Sandra Day O’Connor and Maria Shriver have called for a 10 year plan to defeat Alzheimer’s disease–“our generations defining challenge.” Invoking the visionary leadership of both John F. Kennedy & Ronald Reagan, they spotlight the National Alzheimer’s Project Act as the greatest public and financial health issue of our time. No doubt our country needs the push as millions of baby boomers age into their retirement years and Alzheimer’s “must be considered a full blown epidemic.”
But, the country faces another epidemic, more immediate and a direct threat to national security, a disease of the brain like Alzheimer’s and a direct consequence of nearly 10 years of fighting in Southeast Asia – the disabling legacy of IED blasts and PTSD. The IED (improvised explosive device) has changed the wars in Iraq and Afghanistan and created harrowing suffering among hundreds of thousands of battlefield casualties. Over 2 million Americans have seen combat. At least half of all killed in combat have fallen to IED attacks. A quarter of the combatants – 500,000 men and women – have been victims of multiple blasts. All the surviving amputees from IEDs suffered “blows” to the head as well. For every soldier killed or seriously wounded, ten more live with the long-term effects. A common case - a senior NCO who had endured over 40 blasts, was working every day enthusiastically with all the commitment that can be imagined, despite having daily headaches, difficulty sleeping, and worrying that he couldn’t think as well as he did before. No one has checked his performance. He is a casualty, like thousands of other men and women who struggle each day to patch up their lives.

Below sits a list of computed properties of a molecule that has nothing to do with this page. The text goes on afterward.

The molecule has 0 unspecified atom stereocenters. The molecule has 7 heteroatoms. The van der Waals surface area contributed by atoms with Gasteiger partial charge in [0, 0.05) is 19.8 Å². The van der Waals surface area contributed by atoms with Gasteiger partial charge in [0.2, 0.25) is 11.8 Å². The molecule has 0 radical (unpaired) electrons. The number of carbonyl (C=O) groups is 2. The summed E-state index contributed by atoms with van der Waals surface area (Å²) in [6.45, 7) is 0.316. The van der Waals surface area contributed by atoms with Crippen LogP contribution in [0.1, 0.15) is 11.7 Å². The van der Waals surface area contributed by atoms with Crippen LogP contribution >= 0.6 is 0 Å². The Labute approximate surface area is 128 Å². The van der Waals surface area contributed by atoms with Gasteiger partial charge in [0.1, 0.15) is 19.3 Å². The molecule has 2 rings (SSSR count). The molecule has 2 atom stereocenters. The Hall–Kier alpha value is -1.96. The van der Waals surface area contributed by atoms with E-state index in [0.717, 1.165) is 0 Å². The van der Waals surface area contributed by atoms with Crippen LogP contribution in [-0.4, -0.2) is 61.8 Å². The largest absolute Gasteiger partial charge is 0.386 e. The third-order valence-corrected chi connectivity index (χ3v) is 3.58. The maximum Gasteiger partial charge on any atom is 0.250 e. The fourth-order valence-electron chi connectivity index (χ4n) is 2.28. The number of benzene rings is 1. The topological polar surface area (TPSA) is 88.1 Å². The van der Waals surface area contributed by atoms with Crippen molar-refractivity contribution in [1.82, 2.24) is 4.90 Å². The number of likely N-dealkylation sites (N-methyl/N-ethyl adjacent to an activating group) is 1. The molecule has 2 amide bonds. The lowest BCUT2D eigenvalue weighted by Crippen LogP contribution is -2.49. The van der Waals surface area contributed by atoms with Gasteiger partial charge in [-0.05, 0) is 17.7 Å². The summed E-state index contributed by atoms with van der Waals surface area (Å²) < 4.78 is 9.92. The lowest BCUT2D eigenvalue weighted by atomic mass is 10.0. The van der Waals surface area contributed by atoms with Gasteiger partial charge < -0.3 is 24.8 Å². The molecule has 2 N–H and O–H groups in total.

Blast concussions from IEDs contribute to homelessness, suicide, unemployment, fractured families, and weaken the fighting force- the early signs of a growing and tragic epidemic. The aftershock of hundreds of thousands of combat blasts ripples through the society with immediate and heavy impact. Over a thousand veterans have committed suicide, one quarter the number that has been killed in combat. The ratio of homeless veterans of these wars far exceeds those from Vietnam.
This epidemic will haunt our society, as has the medical fallout from previous wars. Vietnam was followed by the stubborn “signature injuries” of PTSD and Agent Orange, and the Gulf War Syndrome still afflicts many veterans of Desert Shield/Storm. Hundreds of thousands of men and women suffer the crippling aftershocks of their military service and continue to linger and impose billions in healthcare costs. If this history is pertinent, then we are just seeing the bow wave of a great epidemic in brain disease in the injuries from IED blasts.
By invoking the legacies of JFK’s expedition to the moon and Ronald Reagan’s defeat of communism, the campaign plan for defeating brain disease assumes the look and feel of a military operation grafted on to a medical science endeavor. In fact, defeating the devastating effects of IED blasts requires the strategic planning and organization of a Manhattan Project or moon shoot - projects that succeeded with strong leadership and action plans in pursuit of clear, tangible objectives. Such leadership is needed to treat mild traumatic brain injury, and guide the scientific enterprise, and balance the culture of medical science, anchored in academic institutions that are inherently open-ended and exploratory. It is not likely that the problem of brain diseases – either IED induced or Alzheimer’s – can be solved with the discovery a vaccine (as developed for polio) or even multiple drugs (as for HIV) – diseases caused by identifiable infectious agents. The brain disease of blast concussions is more complex, and links to many more biological, psychological, environmental, and social factors. Any campaign to defeat or mitigate these illnesses extends beyond medical science and requires the planning and programming of a Manhattan Project.